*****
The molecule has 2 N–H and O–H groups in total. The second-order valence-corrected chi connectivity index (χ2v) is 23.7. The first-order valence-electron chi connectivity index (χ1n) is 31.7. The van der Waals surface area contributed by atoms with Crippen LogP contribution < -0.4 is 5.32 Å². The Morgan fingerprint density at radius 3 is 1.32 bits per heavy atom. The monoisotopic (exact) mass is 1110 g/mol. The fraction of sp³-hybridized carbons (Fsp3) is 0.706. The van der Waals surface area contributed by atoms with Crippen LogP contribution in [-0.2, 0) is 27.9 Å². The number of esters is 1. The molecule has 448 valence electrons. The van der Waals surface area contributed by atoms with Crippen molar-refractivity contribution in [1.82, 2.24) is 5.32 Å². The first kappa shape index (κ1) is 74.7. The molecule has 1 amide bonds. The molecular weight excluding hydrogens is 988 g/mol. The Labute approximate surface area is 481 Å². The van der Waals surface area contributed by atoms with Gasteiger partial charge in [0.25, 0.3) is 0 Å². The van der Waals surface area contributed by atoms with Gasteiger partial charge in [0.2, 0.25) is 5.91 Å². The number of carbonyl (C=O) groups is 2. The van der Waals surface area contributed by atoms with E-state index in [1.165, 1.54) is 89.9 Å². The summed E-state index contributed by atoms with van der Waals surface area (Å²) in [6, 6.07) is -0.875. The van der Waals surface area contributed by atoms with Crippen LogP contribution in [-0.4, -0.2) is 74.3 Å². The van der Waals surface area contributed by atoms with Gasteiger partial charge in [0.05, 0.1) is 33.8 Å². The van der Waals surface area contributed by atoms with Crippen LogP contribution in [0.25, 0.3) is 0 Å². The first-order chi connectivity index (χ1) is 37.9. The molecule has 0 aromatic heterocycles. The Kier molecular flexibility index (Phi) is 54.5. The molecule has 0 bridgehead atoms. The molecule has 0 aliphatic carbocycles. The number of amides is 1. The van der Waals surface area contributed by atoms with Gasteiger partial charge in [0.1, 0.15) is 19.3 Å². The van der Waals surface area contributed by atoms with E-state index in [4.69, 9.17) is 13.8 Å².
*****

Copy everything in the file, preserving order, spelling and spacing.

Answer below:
The molecule has 2 N–H and O–H groups in total. The second-order valence-corrected chi connectivity index (χ2v) is 23.7. The first-order valence-electron chi connectivity index (χ1n) is 31.7. The van der Waals surface area contributed by atoms with Crippen LogP contribution < -0.4 is 5.32 Å². The Morgan fingerprint density at radius 3 is 1.32 bits per heavy atom. The monoisotopic (exact) mass is 1110 g/mol. The fraction of sp³-hybridized carbons (Fsp3) is 0.706. The van der Waals surface area contributed by atoms with Crippen LogP contribution in [-0.2, 0) is 27.9 Å². The number of esters is 1. The molecule has 448 valence electrons. The van der Waals surface area contributed by atoms with Crippen molar-refractivity contribution in [1.82, 2.24) is 5.32 Å². The first kappa shape index (κ1) is 74.7. The molecule has 1 amide bonds. The molecular weight excluding hydrogens is 988 g/mol. The Labute approximate surface area is 481 Å². The van der Waals surface area contributed by atoms with Gasteiger partial charge in [0.25, 0.3) is 0 Å². The van der Waals surface area contributed by atoms with Gasteiger partial charge in [0.2, 0.25) is 5.91 Å². The number of carbonyl (C=O) groups is 2. The van der Waals surface area contributed by atoms with E-state index in [1.165, 1.54) is 89.9 Å². The summed E-state index contributed by atoms with van der Waals surface area (Å²) in [6, 6.07) is -0.875. The van der Waals surface area contributed by atoms with Crippen LogP contribution in [-0.4, -0.2) is 74.3 Å². The van der Waals surface area contributed by atoms with Gasteiger partial charge in [0.05, 0.1) is 33.8 Å². The van der Waals surface area contributed by atoms with Crippen LogP contribution in [0.25, 0.3) is 0 Å². The first-order chi connectivity index (χ1) is 37.9. The molecule has 0 aromatic heterocycles. The Kier molecular flexibility index (Phi) is 54.5. The molecule has 0 bridgehead atoms. The molecule has 0 aliphatic carbocycles. The number of amides is 1. The van der Waals surface area contributed by atoms with Gasteiger partial charge in [0.1, 0.15) is 19.3 Å². The van der Waals surface area contributed by atoms with E-state index in [4.69, 9.17) is 13.8 Å².